• The price of the i7-4960X will be $990 and the Xeon E5-2697 V2 price has been leaked at $2,949.

  • Apple, I love ya and this is pretty exciting but was it really necessary to show it in theaters?

  • Price of a low grade editing layout for the new Mac Pro:

    Mac Pro (Base Unit*) – $3,000.00

    Apple Thunderbolt Monitor (x2) – $1859.98 (

    Pegasus 4TB RAID System – $1099.00

    Total: $5958.98

    This is just to get up and running to do anything useful.

    *Base Unit will most likely consist of a Xeon Quad Core cheapy Chip, 128GB internal PCIe SSD, a single cheap bottom of the bargain bin FirePro if not a mid-grade Radeon, maybe just maybe 8GB of 1600MHz RAM but I would not be surprised if it were 4GB.

    Imagine if you spent that much on a Hackintosh, and now that ProRes is commonly available in Windows machines, I don’t see the point of Apple anymore. Maybe they should leave the “Pro” market? Would you really miss them?

    • Yep!

    • john jeffries on 08.21.13 @ 4:39AM

      “I don’t see the point of Apple anymore”

      gotta love NFS commenters man

    • @Kris – Agreed. The new Mac Pro will be pointless when you can easily build a faster and cheaper Windows machine with the same or better components.

      • I disagree…Samsung can built so much self-acclaimed better Smart Phone then iPhone. But after using Apple products for a few months, one thing I realize about Apple is the study they put in making the “overall” experience is much better than any other consumer products out there through its seamless integration with all of its products across the chain.
        Basically, you can match Apple products on paper, but there is a reason why there is a cult worshiping their products holistically.
        It is just that you have to pay heftily for what it offers. For those who can, enjoy it. For those who can’t and couldn’t be bother, move on!

        • You mean the “overall experience” of a pretty computer, with a cute little Apple logo, and average performance at twice the price? I need my computer to perform to get work done (heavy 3D renders, video encoding, mogo effects, color correction, etc.) Windows machines always outperform Macs in all of the benchmarks. Mac desktops represent only a small fraction of users (7.2%) in comparison to the almost total dominance of Windows desktops (91.3%). It’s just a numerical fact that Apple lost the desktop war, and the mind-share with it, a long time ago.

          • Always gotta love it when “OS share” gets plopped out as the go-to strawman argument. As if the 150 million Celeron-powered, 256mb RAM drone boxes that sit on the mainstream office jockeys’ desktops across the corporate landscape using Windows 2000 to connect to Facebook had any relevance to a thread about editing video.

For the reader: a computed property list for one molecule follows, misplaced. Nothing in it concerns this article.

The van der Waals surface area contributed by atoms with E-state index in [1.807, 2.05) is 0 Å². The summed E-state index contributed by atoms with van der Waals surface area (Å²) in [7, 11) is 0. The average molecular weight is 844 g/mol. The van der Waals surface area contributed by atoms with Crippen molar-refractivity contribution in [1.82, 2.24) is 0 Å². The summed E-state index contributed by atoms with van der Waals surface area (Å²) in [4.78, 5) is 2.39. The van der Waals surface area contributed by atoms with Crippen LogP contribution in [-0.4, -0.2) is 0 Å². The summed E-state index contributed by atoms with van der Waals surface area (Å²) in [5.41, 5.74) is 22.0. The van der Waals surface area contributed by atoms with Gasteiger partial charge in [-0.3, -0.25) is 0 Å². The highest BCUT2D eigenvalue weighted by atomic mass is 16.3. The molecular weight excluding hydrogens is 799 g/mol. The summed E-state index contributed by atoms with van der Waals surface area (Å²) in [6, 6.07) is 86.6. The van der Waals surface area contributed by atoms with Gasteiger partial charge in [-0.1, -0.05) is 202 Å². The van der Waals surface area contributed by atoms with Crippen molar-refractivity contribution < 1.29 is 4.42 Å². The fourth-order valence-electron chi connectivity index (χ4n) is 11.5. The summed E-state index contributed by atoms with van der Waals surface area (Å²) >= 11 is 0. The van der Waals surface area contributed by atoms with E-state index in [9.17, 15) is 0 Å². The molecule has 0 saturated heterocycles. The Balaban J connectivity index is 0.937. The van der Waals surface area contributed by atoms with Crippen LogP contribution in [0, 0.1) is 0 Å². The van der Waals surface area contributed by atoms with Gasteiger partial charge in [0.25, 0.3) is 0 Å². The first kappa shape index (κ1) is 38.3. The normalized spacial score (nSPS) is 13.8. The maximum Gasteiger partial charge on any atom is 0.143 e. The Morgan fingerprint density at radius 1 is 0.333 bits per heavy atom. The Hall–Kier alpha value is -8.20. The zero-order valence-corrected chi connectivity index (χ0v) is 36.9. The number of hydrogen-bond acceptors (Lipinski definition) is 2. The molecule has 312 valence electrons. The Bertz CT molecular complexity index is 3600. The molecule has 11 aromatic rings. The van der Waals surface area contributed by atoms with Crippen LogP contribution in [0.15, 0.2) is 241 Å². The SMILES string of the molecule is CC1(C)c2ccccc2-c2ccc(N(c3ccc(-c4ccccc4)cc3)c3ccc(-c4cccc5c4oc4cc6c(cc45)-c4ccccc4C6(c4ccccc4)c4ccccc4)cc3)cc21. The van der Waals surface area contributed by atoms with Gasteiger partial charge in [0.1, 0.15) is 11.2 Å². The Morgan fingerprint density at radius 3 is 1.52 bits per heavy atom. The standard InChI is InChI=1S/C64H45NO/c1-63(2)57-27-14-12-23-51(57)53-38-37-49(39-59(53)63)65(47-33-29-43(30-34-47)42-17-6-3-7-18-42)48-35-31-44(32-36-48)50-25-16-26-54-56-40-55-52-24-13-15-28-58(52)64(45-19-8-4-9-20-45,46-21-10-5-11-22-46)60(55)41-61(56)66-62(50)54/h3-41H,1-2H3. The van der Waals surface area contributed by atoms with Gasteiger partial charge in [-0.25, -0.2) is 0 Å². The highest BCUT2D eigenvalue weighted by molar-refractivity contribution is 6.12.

• I run a hack pro and dual boot to Windows7. Windows isn’t half bad (for normal use) if you get the start menu back and never use their touch interface – but supposedly they are backtracking a bit on that whole deal. Though I doubt that I’ll go back to Windows any time soon.

      Apple may promote it this way but I don’t see the point of having all the components on a single heatsink with a single fan as being innovative – different, yes; innovative, no. They said it themselves: “That way, if one processor isn’t working as hard as the others, the extra thermal capacity can be shared efficiently among them. ” In other words your components that don’t normally run hot will now run hotter because of the components around them. It’s better to isolate and efficiently cool parts separately than to average them all together. However don’t expect Apple to care much about cooling. ALL their new products run hot. An iPhone can get hot doing normal tasks and laptops can’t even be used on your lap without effecting your fertility! However, being the geniuses that they are they know that more heat leads to faster deterioration which forces us to buy a new product after just a year or two after it starts to show slower speeds.

      If it was really innovative it would have been watercooled with a radiator down the center. If I can put the same chip on a hackintosh or pc and watercool it with a simple component like the Corsair H110 I would be able to get huge improvements after overclocking.

      I got a 40% improvement on my render times after overclocking with the help of watercooling on my i7. A $120 cost.

      • The Start menu/button is a non-issue. It’s easily fixed with a one-time $5 fee to I use it in Windows 8 and you can’t tell the difference between how it looks and works in Windows 8 vs. Windows 7. By the way, Microsoft fired Steven Sinofsky just 15 days after the launch of Windows 8. Steven thought taking out the Start menu/button was a good idea… wrong-o!

    • Dumb question… how is ProRes now available in Windows machines? I randomly found one piece of software (prhelpersoftware) that can convert to ProRes in Windows, but I didn’t know this was now common. Very curious!!

      • A windows build of ffmpeg can readily encode ProRes, if you’re not afraid of the command line. In most cases, even the decode-only functionality of Quicktime on Windows is enough. You can still use any cameras or devices that capture to ProRes without any problems.